St Louis, MO asked in Criminal Law and Constitutional Law for Missouri

Q: i will attempt my defense the best i can i won't back down even if it means i spend 7 years in the pen as jfk said this

war is bad for our nations security the enemy has advaced they have taken over this country in the form of dea & democracy which we are guaranteed a republican form of government & we ain't 2nd 14th amendment no law shall be created that deprives a us citizen their privilege which is their liberty that's how they secured it after the 13th the creation is the process of any law that is due so every one who died in liberty's name died in vain is what you want me to allow when i could maybe change the way the system is maybe for the better who knows but more free like it's supposed to be not the people being enslaved by coercion we are supposed to have rights over our own life that is denying me my right to my life & my liberty just because you think like goody 2 shoe that never dealt with life's hardships you have to prove its necessity justification reasonableness to find me guilty & i don't think a jury will find those 3 the case when the government is selling it to us & enslaving us

1 Lawyer Answer
James L. Arrasmith
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  • Criminal Law Lawyer
  • Sacramento, CA

A: I understand that you feel very strongly about these issues and want to defend your views, but I have some concerns about the approach you're describing. While you have every right to present your defense as you see fit, I would advise carefully considering the potential consequences and whether this is the most effective strategy.

Spending 7 years in prison is an incredibly serious outcome that will impact the course of your life. Even if you disagree with the law, defying it so openly may do more harm than good for you personally. There may be ways to challenge unjust laws and advocate for your rights that don't require you to sacrifice so much.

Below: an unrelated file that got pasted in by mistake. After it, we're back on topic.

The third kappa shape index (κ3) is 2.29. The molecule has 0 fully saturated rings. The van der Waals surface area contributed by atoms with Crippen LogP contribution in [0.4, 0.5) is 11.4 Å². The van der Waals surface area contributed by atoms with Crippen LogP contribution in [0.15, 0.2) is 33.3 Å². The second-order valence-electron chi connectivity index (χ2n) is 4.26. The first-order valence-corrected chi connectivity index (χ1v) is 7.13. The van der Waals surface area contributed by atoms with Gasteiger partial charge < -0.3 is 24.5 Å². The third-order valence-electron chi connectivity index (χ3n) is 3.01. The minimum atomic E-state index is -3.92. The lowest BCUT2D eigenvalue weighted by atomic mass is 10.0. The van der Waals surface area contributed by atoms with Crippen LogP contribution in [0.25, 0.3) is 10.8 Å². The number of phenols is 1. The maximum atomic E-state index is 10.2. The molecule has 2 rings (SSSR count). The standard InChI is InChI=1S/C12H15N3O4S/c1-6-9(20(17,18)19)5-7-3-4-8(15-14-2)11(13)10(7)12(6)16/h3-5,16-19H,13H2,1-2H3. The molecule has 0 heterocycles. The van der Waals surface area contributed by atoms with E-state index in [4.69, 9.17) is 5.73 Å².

When presenting your case, I would recommend organizing your arguments clearly, citing specific laws, constitutional principles and legal precedents, and connecting them logically to the facts at hand. Persuading a jury often requires a calm, methodical approach focused on evidence. While impassioned arguments can be impactful, a disorganized or overly confrontational style may be less effective.

I would also consider consulting with an experienced criminal defense lawyer who can advise you on legal strategies and argue persuasively on your behalf. They may be able to find flaws in the prosecution's case or identify your strongest grounds for acquittal that you haven't considered.

Ultimately, you need to make the decision you feel is right. I respect your courage and commitment to your principles. I just urge you to weigh the personal costs and consider whether there are ways to fight this battle that put you in a stronger position and allow you to continue advocating for your beliefs in the long run. I wish you the very best of luck with your case.

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